Barber Apprenticeships: Illegal Salon Practices You Need to Know

barber apprenticeships

You want to become a cosmetologist or a barber, but you’re not sure about school. And you’ve heard that barber apprenticeships might be an alternative. You could learn the skills you need through hands-on experience and get credit that would count toward your cosmetology license. BUT – before you jump sign up for an apprenticeship, do some research. Too many salons don’t follow the rules of an apprenticeship, or worse—they take advantage of their newbies’ naïvete.

If you are thinking about an apprentice, here are some of the illegal salon practices of which you should be aware.

What Is a Barber Apprenticeship?

Before you learn what to look out for, you should know exactly what an apprenticeship is. An apprenticeship should allow you to learn through experience as well as through a state-approved curriculum. It is basically a training course that trades some classroom time for time in the salon.

While some people think an apprenticeship is a short-cut to a career, it will actually take you longer to complete than a traditional cosmetology school program. Typically, beauty schools offer 1,400-1,600-hour courses, but apprenticeships require about 3,000 hours as well as a pre-determined amount of time to complete the course, which can be anywhere from 18 to 24 months. You will also be required to complete certain courses in a classroom, usually two to three days’ worth of workshops.

Apprenticeships are an acceptable step toward licensure in many states, but not every state. They are permitted in California, for example, but not in Florida. If you live in a state that does not accept apprenticeships and a salon offers one to you, take it as a warning sign that their operations may not be on the up and up.

Common Illegal Practices

  • Not Paying Minimum Wage

An apprenticeship is not an internship. You must be paid at least minimum wage and you cannot rent a chair or work for commission. You are also entitled to worker’s compensation.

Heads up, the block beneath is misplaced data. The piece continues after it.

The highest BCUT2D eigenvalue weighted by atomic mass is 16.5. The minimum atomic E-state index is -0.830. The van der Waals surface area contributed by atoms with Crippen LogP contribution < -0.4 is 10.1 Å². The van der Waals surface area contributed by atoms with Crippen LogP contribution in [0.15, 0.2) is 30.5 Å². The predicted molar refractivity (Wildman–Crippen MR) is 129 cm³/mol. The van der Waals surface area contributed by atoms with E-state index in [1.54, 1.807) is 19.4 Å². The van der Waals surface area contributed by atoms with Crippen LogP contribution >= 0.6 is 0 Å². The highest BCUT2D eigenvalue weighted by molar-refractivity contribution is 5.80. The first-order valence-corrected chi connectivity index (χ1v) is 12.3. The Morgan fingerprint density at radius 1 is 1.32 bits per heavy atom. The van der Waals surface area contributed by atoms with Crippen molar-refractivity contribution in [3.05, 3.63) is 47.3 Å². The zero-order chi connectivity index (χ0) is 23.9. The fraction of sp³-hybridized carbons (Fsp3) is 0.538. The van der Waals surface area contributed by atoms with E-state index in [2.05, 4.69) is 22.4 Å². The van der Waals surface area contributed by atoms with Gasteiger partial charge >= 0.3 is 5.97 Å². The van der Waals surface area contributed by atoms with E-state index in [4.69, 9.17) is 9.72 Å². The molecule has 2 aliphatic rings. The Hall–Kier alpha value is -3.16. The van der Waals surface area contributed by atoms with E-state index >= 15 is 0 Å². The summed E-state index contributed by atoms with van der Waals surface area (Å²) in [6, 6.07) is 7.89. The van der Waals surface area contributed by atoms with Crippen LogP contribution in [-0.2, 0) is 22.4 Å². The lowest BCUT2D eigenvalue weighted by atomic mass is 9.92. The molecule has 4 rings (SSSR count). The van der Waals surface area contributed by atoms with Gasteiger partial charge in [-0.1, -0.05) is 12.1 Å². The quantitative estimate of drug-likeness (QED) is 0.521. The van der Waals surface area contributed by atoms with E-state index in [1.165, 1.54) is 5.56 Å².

• Working Without a License

In order to begin working as an apprentice, you must have an apprentice license. The salon cannot allow you to work until your license has been issued and it is in your possession. Failure to comply with this rule can not only result in a fine of up to $1,000 and a citation for the salon, but also for you.

  • Exceeding the Maximum Program Cost

Since apprenticeships are similar to a formal program, they do incur a cost. That cost cannot exceed $2,500, unless the salon has received an exemption from The Bureau of Private Post-Secondary Education.

  • Not Reporting Apprentices

Salons must submit the names of working apprentices to the state, and they will be inspected annually for compliance. Many states also require salons to post notices that certain services may be completed by an apprentice.

An apprenticeship is one way to break into a career in cosmetology or a related profession. But if you can’t commit to the longer path to licensure, a traditional program may be better option for you. At Salon Success Academy, which prides itself on being a “people helping” company, you’ll work with industry professionals who are dedicated to their craft and passionate about working with students. Through our Cosmetology and Barbering programs, you’ll be given the technical knowledge you need to succeed, and you’ll also gain the hands-on experience you crave in our onsite salons where you can work with actual client. Call 877-987-HAIR (4247) or fill out the form for more information.